Superfood Flaxseed? When Not to Eat Flaxseed

There is no question that flaxseed is a healthy food: it provides us with fiber, protein and omega-3 fatty acids. However, flaxseed is not recommended for everyone. We explain when you should better keep your hands off the regional superfood.

The small brown seeds are currently experiencing a boom: Instead of only being found in health food stores, flaxseed can now be bought in every supermarket and they are increasingly used as a topping in muesli or in a trendy breakfast bowl. And rightly so: Flaxseed scores with important omega-3 fatty acids and fiber and is a good source of vegetable protein.

Flaxseeds keep us full for longer, keep our intestinal flora healthy and can even reduce the risk of cardiovascular disease. Also read: 4 reasons why flaxseed is healthy

Flaxseed for intestinal problems?

Flaxseeds are a good digestive aid thanks to the mucilage in the husks. The seeds swell up in the intestines and stimulate digestion. But if you have ever had an intestinal obstruction, you should better avoid flaxseed. The intestine, stomach or esophagus can be narrowed by the blockage.

To be on the safe side, you should also not eat flaxseed if you have an acute inflammation in the gastrointestinal area.

Always drink enough

The golden rule when consuming flaxseed is to drink plenty of it. Without hydration, the swelling flaxseed can stick to the intestines and cause problems. This can lead to an intestinal blockage.

Therefore, stick to the following guideline: You should drink at least 100 milliliters of water or tea per tablespoon of flaxseed.

Guide value: 15 grams of flaxseed per meal

Like bitter apricot kernels and bitter almonds, linseed naturally contains so-called cyanogenic glycosides. Hydrocyanic acid is released from these during chewing and digestion.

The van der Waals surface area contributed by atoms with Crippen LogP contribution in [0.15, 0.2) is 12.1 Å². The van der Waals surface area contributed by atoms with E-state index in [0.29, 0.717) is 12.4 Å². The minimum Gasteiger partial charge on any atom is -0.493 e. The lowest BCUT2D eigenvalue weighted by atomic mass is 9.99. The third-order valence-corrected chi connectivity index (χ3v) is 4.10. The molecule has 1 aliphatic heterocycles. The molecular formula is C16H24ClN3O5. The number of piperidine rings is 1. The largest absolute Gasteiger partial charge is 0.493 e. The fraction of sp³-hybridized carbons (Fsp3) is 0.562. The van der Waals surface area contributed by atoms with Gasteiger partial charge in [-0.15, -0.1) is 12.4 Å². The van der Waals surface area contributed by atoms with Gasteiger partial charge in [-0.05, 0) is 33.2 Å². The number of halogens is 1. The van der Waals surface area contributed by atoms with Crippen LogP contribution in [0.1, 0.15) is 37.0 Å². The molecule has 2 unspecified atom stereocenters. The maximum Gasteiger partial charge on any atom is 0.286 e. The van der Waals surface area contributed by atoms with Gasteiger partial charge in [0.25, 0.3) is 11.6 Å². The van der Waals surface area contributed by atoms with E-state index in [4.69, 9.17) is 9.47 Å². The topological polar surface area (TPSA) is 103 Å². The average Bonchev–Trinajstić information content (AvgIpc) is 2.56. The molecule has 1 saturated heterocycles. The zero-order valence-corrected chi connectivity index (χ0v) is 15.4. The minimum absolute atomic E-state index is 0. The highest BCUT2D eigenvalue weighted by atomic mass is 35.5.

In itself, the hydrocyanic acid in flaxseed is not that bad: the human body can break down certain amounts of hydrocyanic acid. In addition, the Federal Institute for Risk Assessment (BfR) has determined that less hydrocyanic acid enters the blood from flaxseed than from apricot kernels.

According to the experts, there is no health risk for adults who eat no more than 15 grams of flaxseed per meal for three meals a day. This corresponds to a maximum of two tablespoons of flaxseed.

Prussic acid could be dangerous for children

In children, on the other hand, the health risk has not been clarified. That is why we also complained in the test if there was no reference to a maximum intake and/or the information that the flaxseed is not at all suitable for small children.

The good news: When flaxseed is heated, hydrocyanic acid evaporates. Cooked flaxseeds or baked in bread, children can also eat the healthy seeds.

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